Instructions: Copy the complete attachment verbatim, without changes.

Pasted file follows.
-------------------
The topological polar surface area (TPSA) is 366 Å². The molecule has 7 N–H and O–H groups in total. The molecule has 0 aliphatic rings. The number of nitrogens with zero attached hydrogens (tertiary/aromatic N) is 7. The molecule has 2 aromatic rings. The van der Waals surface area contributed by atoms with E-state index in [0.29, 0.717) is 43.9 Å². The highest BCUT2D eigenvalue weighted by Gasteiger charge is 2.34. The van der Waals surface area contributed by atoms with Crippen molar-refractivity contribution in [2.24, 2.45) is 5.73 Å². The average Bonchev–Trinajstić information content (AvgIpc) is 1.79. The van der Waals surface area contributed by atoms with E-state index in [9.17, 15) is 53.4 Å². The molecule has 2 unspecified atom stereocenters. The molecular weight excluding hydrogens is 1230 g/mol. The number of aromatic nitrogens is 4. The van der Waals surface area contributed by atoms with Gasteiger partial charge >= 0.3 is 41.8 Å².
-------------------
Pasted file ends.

The topological polar surface area (TPSA) is 366 Å². The molecule has 7 N–H and O–H groups in total. The molecule has 0 aliphatic rings. The number of nitrogens with zero attached hydrogens (tertiary/aromatic N) is 7. The molecule has 2 aromatic rings. The van der Waals surface area contributed by atoms with E-state index in [0.29, 0.717) is 43.9 Å². The highest BCUT2D eigenvalue weighted by Gasteiger charge is 2.34. The van der Waals surface area contributed by atoms with Crippen molar-refractivity contribution in [2.24, 2.45) is 5.73 Å². The average Bonchev–Trinajstić information content (AvgIpc) is 1.79. The van der Waals surface area contributed by atoms with E-state index in [9.17, 15) is 53.4 Å². The molecule has 2 unspecified atom stereocenters. The molecular weight excluding hydrogens is 1230 g/mol. The number of aromatic nitrogens is 4. The van der Waals surface area contributed by atoms with Gasteiger partial charge >= 0.3 is 41.8 Å².